THE PLAYOFFS KICK OFF Sat. Oct. 27 Gaels vs. Laurier 1:00pm Tickets available at the ARC Customer Service Desk for $10


Friday, october 26, 2012


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• 19

20 •

Friday, October 26, 2012

postscript animals

Life after death

Though taxidermy isn’t as common as it once was, some still appreciate the skill B y J anina E nrile Postscript Editor Scattered throughout the Biosciences Complex is a collection of animals caught in time. They’re all preserved skins, mounted on a sculpted shape to retain life-like looks — specimens of the art of taxidermy. And some of them are made by one man, a technician for the department of biology. I meet with Tice Post in his office. It’s a small room, piled with tools and documents under a halo of fluorescent lighting. A fish is mounted on the wall above his desk. Mid-motion, with its tail curved right, the fish’s shiny, artificial coating of varnish is supposed to reflect how it once lived — wet and swimming frantically, as if escaping the fisherman that ended its life with a hook. It’s a finished product, which alludes to a room on the bottom floor — a workshop where Post does most of his taxidermy work. Some call taxidermy an art, but Post, who’s been doing it for just over 43 years, insists he’s no artist. For him, the craft is simply a byproduct of growing up on a farm north of Kingston, hunting and gaining a parallel respect and fascination for the animal world. The taxidermy process comes down to three things, according to Post: skinning, preserving and shaping. Post first obtains the animals from biology faculty members who request the taxidermy. The lifeless bodies arrive frozen in a plastic bag, waiting to be gutted and skinned in Post’s workshop. Post uses a male pheasant, a colourful specimen, to trace where he would cut a bird’s flesh in order to skin it. It’s a straight line right down the middle of the chest. The skinning process can take

up to an hour, Post said. “You just wet the feathers a little bit and part them back and there’s always a little bit of bare skin there with no feathers,” he said. “You cut that with a scalpel.” To prepare an animal skin, Post first cleans it. Fish and mammal skin is treated with a mixture of salt, water and Borax that acts as a guard against insects. “For the feathers, you don’t use the salt because the skin is very fatty. It’ll just dissolve the skin,” he said. He keeps the specimen in the solution for up to three days, a careful process, as too much time submerged can ruin the skin. A mammal with fur will be tanned, similar to leather. A bird, however, is dried with the reverse function of a vacuum — similar to a blowdryer. Hanging on the walls of the workshop are several fish, all in the middle of a process that could take up to a week. They’re drying out until Post can fit them onto a styrofoam sculpture, an anatomically correct mold of the animal’s shape. These can be bought, Post says, but he uses a fillet knife to modify it as needed. Taxidermists will place the skin over the mold, using wire to shape legs, necks and tails as needed. A final stitching job seals the wound that shows how the animal was killed. He said these final steps are often the most difficult ones. “When you first start something like this, you think you know the animals. You don’t,” he said. “You’ve got to spend time and observe how they walk, how they hold themselves.” It’s all part of the craft, it seems. Expose yourself to wildlife enough and you might gain the skill to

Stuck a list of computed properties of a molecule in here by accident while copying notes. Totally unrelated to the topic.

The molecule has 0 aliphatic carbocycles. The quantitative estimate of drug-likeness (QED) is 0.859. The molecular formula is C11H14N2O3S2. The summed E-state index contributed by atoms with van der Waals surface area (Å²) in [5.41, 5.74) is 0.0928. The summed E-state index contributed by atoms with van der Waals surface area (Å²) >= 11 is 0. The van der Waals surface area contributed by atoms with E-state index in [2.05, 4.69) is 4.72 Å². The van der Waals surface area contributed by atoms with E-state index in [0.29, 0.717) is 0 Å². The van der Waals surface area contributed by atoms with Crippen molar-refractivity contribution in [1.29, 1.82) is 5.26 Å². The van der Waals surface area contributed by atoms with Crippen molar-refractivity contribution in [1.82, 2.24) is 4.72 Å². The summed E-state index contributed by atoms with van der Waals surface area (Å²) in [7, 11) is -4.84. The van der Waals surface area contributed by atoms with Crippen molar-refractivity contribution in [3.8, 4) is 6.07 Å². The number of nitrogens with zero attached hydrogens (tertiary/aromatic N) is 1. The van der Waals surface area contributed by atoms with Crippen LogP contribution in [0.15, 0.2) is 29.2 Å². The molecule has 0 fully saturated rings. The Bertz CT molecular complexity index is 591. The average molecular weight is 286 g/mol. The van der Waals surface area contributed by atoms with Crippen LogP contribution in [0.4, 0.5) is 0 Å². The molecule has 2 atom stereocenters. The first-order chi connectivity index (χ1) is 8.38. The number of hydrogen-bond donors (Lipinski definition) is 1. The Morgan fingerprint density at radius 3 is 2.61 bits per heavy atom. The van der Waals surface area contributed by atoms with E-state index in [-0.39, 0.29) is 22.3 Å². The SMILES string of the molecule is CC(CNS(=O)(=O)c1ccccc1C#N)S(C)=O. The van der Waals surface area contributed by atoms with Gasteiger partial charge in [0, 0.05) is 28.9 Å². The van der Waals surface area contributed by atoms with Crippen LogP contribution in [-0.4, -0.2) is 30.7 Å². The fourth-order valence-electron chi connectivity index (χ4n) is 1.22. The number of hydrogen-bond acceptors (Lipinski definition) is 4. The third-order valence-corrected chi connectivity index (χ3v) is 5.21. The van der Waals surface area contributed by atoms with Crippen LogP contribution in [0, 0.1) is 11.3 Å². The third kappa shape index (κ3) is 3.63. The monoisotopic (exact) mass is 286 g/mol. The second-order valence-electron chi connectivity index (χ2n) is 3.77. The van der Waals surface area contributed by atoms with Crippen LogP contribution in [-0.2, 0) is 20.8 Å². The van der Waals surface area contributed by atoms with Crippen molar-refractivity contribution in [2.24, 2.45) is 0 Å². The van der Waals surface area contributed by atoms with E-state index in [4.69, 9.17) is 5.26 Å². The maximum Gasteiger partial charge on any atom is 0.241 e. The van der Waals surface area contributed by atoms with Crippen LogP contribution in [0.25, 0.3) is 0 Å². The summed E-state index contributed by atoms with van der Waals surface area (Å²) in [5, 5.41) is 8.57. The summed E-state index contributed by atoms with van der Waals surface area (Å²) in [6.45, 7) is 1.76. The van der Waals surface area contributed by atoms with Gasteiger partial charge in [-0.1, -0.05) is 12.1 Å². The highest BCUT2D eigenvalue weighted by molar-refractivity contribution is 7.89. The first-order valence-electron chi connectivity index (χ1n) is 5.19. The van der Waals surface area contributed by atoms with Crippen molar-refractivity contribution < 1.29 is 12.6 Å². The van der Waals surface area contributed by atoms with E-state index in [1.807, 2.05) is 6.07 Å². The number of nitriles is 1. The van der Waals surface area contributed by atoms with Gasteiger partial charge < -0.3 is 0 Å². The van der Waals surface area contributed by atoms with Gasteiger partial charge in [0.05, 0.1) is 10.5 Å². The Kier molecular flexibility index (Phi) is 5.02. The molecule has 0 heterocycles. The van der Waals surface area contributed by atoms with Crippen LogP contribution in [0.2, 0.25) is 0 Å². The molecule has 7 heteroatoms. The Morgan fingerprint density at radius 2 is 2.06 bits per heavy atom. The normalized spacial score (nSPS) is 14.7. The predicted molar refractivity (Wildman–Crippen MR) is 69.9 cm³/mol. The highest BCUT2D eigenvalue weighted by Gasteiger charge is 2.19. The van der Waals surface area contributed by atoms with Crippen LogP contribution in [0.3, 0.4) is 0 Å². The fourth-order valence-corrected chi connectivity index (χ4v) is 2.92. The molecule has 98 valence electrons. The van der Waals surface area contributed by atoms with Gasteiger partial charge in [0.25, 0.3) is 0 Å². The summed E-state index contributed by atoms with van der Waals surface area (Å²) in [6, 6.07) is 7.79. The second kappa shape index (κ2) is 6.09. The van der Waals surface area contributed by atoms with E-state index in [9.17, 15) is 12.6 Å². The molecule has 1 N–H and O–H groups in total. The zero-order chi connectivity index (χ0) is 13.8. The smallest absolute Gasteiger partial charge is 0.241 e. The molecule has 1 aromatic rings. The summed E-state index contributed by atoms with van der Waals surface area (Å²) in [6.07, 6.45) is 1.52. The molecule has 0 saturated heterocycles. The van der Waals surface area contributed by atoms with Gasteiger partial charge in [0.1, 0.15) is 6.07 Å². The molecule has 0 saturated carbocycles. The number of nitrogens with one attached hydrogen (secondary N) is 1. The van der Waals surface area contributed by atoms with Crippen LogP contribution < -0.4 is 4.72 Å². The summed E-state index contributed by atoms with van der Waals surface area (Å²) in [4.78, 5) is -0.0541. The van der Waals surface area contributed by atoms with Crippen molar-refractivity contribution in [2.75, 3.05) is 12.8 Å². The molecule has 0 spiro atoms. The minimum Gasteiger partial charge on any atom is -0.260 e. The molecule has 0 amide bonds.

Birds, like the pheasants above, are skinned after a cut is made down the middle of their chest.

duplicate it for all to see. “You keep learning. You never stop learning,” he said. While mammals and birds retain their colour over time, a fish skin will slowly turn into a dull, grey colour upon drying. Post says he’ll use oil paints to colour in the animal’s skin. It’s why most fish taxidermists are skilled painters as well. “I find [acrylic paint] dries too fast and I have trouble blending the colours,” he said. “You’ve got to put all that colour back in.” Other animals are made into rugs. On one side of Post’s workshop sits a bear skin with the head protruding, intended to lie on someone’s floor. Surrounded by his work, it’s clear that taxidermy is more than just a weekend hobby for Post. He said it all began with a high school correspondence course in taxidermy that led to a summer job with Queen’s department of biology. Post said he was hired in anticipation of creating a new museum for the department. The museum was later canned, but the department kept Post on. Taxidermy used to occupy half of Post’s time at work but since the retirement of one Queen’s biology professor whose work often required Post’s specimens, his workload has gone down substantially.

Nowadays, he’s typically busiest during the spring, a time when biology faculty members’ last-minute requests for taxidermy come in. “They’re getting ready to head out into the field, or they want something for the classroom,” he said. The influx of projects means Post’s personal projects, remnants of his hunting trips, are often left until later. “It’s like a mechanic. Your stuff comes last,” he said. While most commissions come from people looking to decorate their homes with their latest kill, Post said a lot of his work goes towards education. Some of the animals are kept in biology labs, or in the display cases that line the halls of BioSci. According to Post, he’s lost count of how many animals remain to be worked on. He tells me of the road kill sitting in a chest freezer, waiting to be made into taxidermy. “I’ve got coyote, an otter, two mink and a fish,” he said. “They’re going to be used in the classroom and [by the local nature group, the] Kingston Field Naturalists.” Taxidermy reached its height during the Victorian era, in the late 1800s to the early 1900s when transatlantic voyages sparked curiosity about exotic animals. For the Victorians, it was a

photo by janina enrile

combination of the scientific and aesthetic as they decorated their homes with preserved specimens — mounted zebra heads or colourful birds under bell jars. Now it’s a dying craft — something that has become more of a hobby for Post, with some work done on a commission basis. “It’s nothing where you’ll make a lot of money,” he said. “That’s why you’ll get people [who] start it and then just find out it’s not worth the work.” He makes about a dozen specimens each year for the biology department. Although the demand for his craft has changed, one basic principle has remained. “You’ve got to have knowledge of your animal,” he said. “That’s the hard part.” It’s a point traditionally taught in a taxidermy class, like the ones Post said he used to teach in night courses at Frontenac Secondary School. In fact, he said he still gets Queen’s students and faculty approaching him to learn taxidermy. Not all of them can cope with the process, though. “They just can’t handle the blood, I guess.”

Tice Post, biology department technician, does about 12 taxidermy works each year. While some become full-body models, others, like the bear above, are made into rugs.

photo by janina enrile

The Queen's Journal, Issue 17  

Volume 140, Issue 17 -- October 26, 2012